The check ride question is one for your examiner. Some will likely not want to do a check ride without an ILS. But then again, some won't do a check ride in an experimental no matter how well it's equipped.

theres no way would I fly hard IFR to low minimums without the capability to do an ILS.

If you're doing vectors to final, Approach will vector you closer in on an ILS that they will on a GPS approach.
Good summary.
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  #19  
Old 09-13-2020, 05:36 PM
David Z David Z is offline
 
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Weather changes.

About once a year in my day job, the weather takes an unforecasted turn for the worse and causes some real "pucker factor". A few years back, the forecast was 2000'/5sm, I showed up at my alternate to find 1/4sm. More recently what was supposed to be a beautiful 1000'/3sm turned into a missed approach at a 480' LNAV approach, divert to the alternate 40 miles away and 350' on the ILS.

My point being, additional capability means increased safety. Just because one doesn't see the need for ILS capability, doesn't mean an unexpected situation won't make it invaluable equipment.
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  #20  
Old 09-13-2020, 05:54 PM
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scard scard is offline
 
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Location: Cedar Park, TX
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Quote:
Originally Posted by David Z View Post
Weather changes.

About once a year in my day job, the weather takes an unforecasted turn for the worse and causes some real "pucker factor". A few years back, the forecast was 2000'/5sm, I showed up at my alternate to find 1/4sm. More recently what was supposed to be a beautiful 1000'/3sm turned into a missed approach at a 480' LNAV approach, divert to the alternate 40 miles away and 350' on the ILS.

My point being, additional capability means increased safety. Just because one doesn't see the need for ILS capability, doesn't mean an unexpected situation won't make it invaluable equipment.
Yep, like that. Every instrument pilot I know (at least 2 in my household) loads every radio and nav solution with at least something. Sure, we're going to fly the LPV with the easy button, but... Going into a bigger airport, it will probably be a lot easier and quicker to get vectors onto the ILS (what they're probably going to prefer), hey, there is a VOR approach here. Might as well have that loaded up. Load it every which way you can. I've just recently started adding the onboard consumer devices (foreflight) to that mix. I'm not comfortable calling the consumer device in my pocket a proper navigation solution. But there was a day in the west Texas desert a decade or so ago that it would have been very handy in a 172RG.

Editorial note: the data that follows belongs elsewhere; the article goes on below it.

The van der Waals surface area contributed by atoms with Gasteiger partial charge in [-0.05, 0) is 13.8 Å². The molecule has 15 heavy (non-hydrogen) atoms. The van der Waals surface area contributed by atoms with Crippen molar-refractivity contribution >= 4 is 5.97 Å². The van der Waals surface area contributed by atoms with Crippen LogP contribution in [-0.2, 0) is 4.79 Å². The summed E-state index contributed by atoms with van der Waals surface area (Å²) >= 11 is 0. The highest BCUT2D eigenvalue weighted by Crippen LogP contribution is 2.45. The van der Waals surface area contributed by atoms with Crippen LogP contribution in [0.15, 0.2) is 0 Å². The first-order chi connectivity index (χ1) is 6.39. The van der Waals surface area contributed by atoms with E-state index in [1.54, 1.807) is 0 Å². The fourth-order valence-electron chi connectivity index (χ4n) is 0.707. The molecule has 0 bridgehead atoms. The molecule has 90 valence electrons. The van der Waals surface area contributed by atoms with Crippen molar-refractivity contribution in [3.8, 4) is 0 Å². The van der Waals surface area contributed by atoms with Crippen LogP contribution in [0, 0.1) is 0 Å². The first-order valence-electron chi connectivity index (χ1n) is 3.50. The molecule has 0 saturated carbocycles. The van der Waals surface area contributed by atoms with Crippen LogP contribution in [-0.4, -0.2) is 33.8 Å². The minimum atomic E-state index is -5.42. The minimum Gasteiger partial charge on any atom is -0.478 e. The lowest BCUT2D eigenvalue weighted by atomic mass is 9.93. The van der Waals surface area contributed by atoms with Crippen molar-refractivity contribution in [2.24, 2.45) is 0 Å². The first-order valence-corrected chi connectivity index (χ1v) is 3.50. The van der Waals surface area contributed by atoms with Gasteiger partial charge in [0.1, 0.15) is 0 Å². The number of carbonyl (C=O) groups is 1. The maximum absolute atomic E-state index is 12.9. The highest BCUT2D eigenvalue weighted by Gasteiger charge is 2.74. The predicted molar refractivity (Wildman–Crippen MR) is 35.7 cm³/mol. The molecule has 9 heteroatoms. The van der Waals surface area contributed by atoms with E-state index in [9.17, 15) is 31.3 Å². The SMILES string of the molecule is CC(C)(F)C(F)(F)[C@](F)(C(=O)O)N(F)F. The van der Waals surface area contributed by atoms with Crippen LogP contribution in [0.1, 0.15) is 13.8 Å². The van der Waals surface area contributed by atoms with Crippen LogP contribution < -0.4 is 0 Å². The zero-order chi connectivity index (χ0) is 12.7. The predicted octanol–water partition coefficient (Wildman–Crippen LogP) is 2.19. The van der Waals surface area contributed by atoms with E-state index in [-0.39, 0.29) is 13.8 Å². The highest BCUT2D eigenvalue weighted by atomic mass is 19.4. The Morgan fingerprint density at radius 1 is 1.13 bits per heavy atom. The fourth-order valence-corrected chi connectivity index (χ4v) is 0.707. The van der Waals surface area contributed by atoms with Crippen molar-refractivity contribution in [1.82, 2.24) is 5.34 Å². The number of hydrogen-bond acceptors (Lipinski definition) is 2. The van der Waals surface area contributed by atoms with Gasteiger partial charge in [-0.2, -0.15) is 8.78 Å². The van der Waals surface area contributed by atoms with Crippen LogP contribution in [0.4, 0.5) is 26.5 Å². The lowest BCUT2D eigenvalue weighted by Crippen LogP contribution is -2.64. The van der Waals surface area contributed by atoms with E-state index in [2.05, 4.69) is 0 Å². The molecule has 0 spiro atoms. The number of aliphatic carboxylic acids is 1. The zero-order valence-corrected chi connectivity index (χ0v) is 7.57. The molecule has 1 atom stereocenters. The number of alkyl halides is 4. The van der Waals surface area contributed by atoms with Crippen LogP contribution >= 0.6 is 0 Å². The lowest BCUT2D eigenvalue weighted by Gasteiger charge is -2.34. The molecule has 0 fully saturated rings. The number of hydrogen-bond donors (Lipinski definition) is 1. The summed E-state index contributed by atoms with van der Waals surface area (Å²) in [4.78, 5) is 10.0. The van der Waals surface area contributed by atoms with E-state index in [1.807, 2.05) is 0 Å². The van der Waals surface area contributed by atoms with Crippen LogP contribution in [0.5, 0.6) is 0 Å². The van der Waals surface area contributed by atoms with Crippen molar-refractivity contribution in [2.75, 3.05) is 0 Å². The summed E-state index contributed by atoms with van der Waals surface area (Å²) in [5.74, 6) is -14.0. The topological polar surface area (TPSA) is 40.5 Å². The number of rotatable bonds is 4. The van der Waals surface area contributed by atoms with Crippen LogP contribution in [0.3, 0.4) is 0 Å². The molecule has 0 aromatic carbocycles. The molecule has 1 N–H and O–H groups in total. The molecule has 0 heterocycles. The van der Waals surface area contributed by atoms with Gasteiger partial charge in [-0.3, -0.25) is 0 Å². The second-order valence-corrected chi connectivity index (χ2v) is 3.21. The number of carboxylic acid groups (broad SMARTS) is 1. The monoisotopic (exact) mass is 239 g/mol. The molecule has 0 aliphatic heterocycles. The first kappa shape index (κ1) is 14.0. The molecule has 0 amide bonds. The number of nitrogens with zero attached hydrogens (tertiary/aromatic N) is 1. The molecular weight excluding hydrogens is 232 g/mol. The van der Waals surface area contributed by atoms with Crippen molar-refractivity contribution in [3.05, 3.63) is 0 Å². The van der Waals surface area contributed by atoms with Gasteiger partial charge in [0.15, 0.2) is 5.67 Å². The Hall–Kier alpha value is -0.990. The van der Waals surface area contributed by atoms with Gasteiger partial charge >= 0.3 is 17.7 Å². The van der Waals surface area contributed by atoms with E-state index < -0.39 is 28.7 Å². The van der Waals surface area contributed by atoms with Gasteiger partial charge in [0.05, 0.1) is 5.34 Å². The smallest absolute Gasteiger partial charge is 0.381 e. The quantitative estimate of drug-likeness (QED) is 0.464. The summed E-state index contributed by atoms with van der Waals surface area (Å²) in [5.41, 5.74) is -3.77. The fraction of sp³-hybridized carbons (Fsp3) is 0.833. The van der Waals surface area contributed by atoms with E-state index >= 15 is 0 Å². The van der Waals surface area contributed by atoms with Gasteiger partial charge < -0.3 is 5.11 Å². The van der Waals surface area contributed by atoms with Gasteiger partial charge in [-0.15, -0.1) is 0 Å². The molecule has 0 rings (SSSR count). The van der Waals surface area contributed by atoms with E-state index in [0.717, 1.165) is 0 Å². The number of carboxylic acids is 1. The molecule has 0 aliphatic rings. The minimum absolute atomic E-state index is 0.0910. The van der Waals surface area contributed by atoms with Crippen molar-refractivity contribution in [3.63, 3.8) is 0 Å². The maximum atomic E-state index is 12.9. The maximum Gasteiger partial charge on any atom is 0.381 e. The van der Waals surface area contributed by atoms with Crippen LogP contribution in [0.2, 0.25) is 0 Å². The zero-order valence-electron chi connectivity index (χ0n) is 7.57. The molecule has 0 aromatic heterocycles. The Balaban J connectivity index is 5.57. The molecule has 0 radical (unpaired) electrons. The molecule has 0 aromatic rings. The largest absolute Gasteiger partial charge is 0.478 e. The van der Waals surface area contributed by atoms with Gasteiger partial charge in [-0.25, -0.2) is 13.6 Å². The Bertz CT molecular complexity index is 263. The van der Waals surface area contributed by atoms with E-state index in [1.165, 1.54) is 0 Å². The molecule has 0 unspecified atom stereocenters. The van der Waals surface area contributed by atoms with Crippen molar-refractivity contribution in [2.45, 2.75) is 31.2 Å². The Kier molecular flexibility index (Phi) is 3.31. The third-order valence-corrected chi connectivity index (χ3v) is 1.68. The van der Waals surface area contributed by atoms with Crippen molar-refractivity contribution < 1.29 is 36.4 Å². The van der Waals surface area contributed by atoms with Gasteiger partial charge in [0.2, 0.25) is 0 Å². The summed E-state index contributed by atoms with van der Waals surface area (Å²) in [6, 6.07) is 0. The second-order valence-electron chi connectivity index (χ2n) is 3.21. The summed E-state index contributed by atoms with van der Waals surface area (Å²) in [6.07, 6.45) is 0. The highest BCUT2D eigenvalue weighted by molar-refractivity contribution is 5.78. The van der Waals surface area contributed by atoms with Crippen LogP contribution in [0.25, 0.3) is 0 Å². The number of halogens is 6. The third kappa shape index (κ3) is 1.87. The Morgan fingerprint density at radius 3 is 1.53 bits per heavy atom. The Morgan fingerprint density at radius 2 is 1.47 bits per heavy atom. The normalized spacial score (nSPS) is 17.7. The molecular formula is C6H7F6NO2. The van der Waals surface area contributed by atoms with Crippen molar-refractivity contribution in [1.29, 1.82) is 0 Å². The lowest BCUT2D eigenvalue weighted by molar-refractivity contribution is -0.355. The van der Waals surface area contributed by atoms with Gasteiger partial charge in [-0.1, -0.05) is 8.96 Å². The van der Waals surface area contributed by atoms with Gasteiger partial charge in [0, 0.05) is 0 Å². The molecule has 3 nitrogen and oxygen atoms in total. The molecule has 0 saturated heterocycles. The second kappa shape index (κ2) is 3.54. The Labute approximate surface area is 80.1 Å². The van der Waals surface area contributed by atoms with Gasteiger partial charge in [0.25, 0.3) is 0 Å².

I know good friends that fly VFR without any VHF nav at all, but I certainly can't imagine it IFR today. We come off of our uncontrolled field often enough with no option to return, but we're right under the 250' LPV to the airport 7mi away. If that doesn't work, it is direct the ILS at the local class C.

I guess geography and expectations factor in. Geography is pretty static if you're in a cub, but expectations change all the time. Oh, and I think there was a time that I might have uttered the words "light IFR", but I claim to not remember them. As my "wisdom" fills in, there have been enough times that we show up to nowhere near as expected weather. As the skills and equipment application meter passes 75%, the "light ifr" conversations go off in your head like a big master caution warning light.

In our household, single pilot IFR in the RV is pretty much, "there might be a cloud between here and there. The front is right over there with the clear line behind... IFR flight." "Ok, have fun hunny." Otherwise, neither of us is launching into it without the SIC onboard.

I suspect not too many people know the experience of sitting on the porch watching the airplane you built in the garage disappear into the clouds on climbout with the most important part of your existence in command. OR, sitting on the ramp at the closest airport with an ILS, and see your airplane with the same come into view with wigwags flashing on a really crappy day, just sliding down that VHF like there is nothing to see here. The occupants popping out happy, "That was a hoot, the easiest approach ever, it was only like 200' thick!" "Where are we going for lunch!?" (heart pounding, ****, that looked very ugly down here.)

I digress. Install a VHF nav radio if you have any intent of flying IFR.
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Last edited by scard : 09-14-2020 at 06:01 AM.